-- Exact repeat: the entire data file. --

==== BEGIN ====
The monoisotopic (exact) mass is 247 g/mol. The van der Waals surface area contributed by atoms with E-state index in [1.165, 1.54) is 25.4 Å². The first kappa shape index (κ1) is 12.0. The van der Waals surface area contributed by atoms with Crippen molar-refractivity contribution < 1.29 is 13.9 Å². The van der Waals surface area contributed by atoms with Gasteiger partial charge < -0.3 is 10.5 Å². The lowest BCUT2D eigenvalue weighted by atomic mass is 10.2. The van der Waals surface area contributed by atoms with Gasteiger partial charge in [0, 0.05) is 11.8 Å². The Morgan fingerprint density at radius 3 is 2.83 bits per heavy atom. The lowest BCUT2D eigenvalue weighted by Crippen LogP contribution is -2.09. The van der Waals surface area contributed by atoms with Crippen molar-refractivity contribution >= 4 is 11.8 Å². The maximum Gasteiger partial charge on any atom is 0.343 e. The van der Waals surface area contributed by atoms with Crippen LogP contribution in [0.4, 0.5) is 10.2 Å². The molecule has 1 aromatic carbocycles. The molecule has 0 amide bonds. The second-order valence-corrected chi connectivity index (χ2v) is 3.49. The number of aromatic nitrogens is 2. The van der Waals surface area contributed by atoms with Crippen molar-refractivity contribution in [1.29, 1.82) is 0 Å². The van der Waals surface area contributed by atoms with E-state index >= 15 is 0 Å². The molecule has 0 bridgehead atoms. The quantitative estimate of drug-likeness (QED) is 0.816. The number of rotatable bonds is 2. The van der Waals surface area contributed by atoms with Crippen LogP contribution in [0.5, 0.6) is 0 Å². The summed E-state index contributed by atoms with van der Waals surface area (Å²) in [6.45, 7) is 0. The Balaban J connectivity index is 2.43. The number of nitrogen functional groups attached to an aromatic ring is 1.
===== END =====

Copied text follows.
The monoisotopic (exact) mass is 247 g/mol. The van der Waals surface area contributed by atoms with E-state index in [1.165, 1.54) is 25.4 Å². The first kappa shape index (κ1) is 12.0. The van der Waals surface area contributed by atoms with Crippen molar-refractivity contribution < 1.29 is 13.9 Å². The van der Waals surface area contributed by atoms with Gasteiger partial charge < -0.3 is 10.5 Å². The lowest BCUT2D eigenvalue weighted by atomic mass is 10.2. The van der Waals surface area contributed by atoms with Gasteiger partial charge in [0, 0.05) is 11.8 Å². The Morgan fingerprint density at radius 3 is 2.83 bits per heavy atom. The lowest BCUT2D eigenvalue weighted by Crippen LogP contribution is -2.09. The van der Waals surface area contributed by atoms with Crippen molar-refractivity contribution >= 4 is 11.8 Å². The maximum Gasteiger partial charge on any atom is 0.343 e. The van der Waals surface area contributed by atoms with Crippen LogP contribution in [0.4, 0.5) is 10.2 Å². The molecule has 1 aromatic carbocycles. The molecule has 0 amide bonds. The second-order valence-corrected chi connectivity index (χ2v) is 3.49. The number of aromatic nitrogens is 2. The van der Waals surface area contributed by atoms with Crippen molar-refractivity contribution in [1.29, 1.82) is 0 Å². The van der Waals surface area contributed by atoms with E-state index >= 15 is 0 Å². The molecule has 0 bridgehead atoms. The quantitative estimate of drug-likeness (QED) is 0.816. The number of rotatable bonds is 2. The van der Waals surface area contributed by atoms with Crippen LogP contribution in [0.5, 0.6) is 0 Å². The summed E-state index contributed by atoms with van der Waals surface area (Å²) in [6.45, 7) is 0. The Balaban J connectivity index is 2.43. The number of nitrogen functional groups attached to an aromatic ring is 1.